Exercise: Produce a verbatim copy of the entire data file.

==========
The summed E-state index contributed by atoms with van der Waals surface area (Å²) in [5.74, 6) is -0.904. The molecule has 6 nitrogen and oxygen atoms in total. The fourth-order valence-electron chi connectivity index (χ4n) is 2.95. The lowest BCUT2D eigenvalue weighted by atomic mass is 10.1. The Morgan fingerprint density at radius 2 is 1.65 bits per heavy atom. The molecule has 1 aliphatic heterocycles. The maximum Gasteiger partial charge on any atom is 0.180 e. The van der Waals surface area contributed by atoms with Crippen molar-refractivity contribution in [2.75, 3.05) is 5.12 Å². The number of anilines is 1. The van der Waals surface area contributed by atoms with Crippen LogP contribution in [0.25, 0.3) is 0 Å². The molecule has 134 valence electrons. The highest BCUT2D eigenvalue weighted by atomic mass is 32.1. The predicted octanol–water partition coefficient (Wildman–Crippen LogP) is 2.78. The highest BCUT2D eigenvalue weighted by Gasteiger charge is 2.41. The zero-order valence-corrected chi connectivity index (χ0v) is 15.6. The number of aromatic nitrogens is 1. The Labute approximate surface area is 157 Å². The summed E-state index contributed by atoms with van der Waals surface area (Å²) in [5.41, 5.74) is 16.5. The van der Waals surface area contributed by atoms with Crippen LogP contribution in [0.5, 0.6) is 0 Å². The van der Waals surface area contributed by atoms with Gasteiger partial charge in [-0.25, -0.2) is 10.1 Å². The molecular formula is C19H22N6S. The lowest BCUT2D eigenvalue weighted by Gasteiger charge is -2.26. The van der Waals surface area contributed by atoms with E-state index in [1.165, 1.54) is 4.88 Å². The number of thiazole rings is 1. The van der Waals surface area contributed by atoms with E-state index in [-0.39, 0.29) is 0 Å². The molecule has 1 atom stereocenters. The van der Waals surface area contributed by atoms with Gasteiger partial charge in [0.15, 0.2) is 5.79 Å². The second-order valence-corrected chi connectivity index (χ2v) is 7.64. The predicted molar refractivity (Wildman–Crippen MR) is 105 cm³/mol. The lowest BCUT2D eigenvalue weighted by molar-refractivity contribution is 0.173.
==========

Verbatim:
The summed E-state index contributed by atoms with van der Waals surface area (Å²) in [5.74, 6) is -0.904. The molecule has 6 nitrogen and oxygen atoms in total. The fourth-order valence-electron chi connectivity index (χ4n) is 2.95. The lowest BCUT2D eigenvalue weighted by atomic mass is 10.1. The Morgan fingerprint density at radius 2 is 1.65 bits per heavy atom. The molecule has 1 aliphatic heterocycles. The maximum Gasteiger partial charge on any atom is 0.180 e. The van der Waals surface area contributed by atoms with Crippen molar-refractivity contribution in [2.75, 3.05) is 5.12 Å². The number of anilines is 1. The van der Waals surface area contributed by atoms with Crippen LogP contribution in [0.25, 0.3) is 0 Å². The molecule has 134 valence electrons. The highest BCUT2D eigenvalue weighted by atomic mass is 32.1. The predicted octanol–water partition coefficient (Wildman–Crippen LogP) is 2.78. The highest BCUT2D eigenvalue weighted by Gasteiger charge is 2.41. The zero-order valence-corrected chi connectivity index (χ0v) is 15.6. The number of aromatic nitrogens is 1. The Labute approximate surface area is 157 Å². The summed E-state index contributed by atoms with van der Waals surface area (Å²) in [5.41, 5.74) is 16.5. The van der Waals surface area contributed by atoms with Crippen LogP contribution in [0.5, 0.6) is 0 Å². The van der Waals surface area contributed by atoms with Gasteiger partial charge in [-0.25, -0.2) is 10.1 Å². The molecular formula is C19H22N6S. The lowest BCUT2D eigenvalue weighted by Gasteiger charge is -2.26. The van der Waals surface area contributed by atoms with E-state index in [1.165, 1.54) is 4.88 Å². The number of thiazole rings is 1. The van der Waals surface area contributed by atoms with E-state index in [-0.39, 0.29) is 0 Å². The molecule has 1 atom stereocenters. The van der Waals surface area contributed by atoms with Gasteiger partial charge in [0.15, 0.2) is 5.79 Å². The second-order valence-corrected chi connectivity index (χ2v) is 7.64. The predicted molar refractivity (Wildman–Crippen MR) is 105 cm³/mol. The lowest BCUT2D eigenvalue weighted by molar-refractivity contribution is 0.173.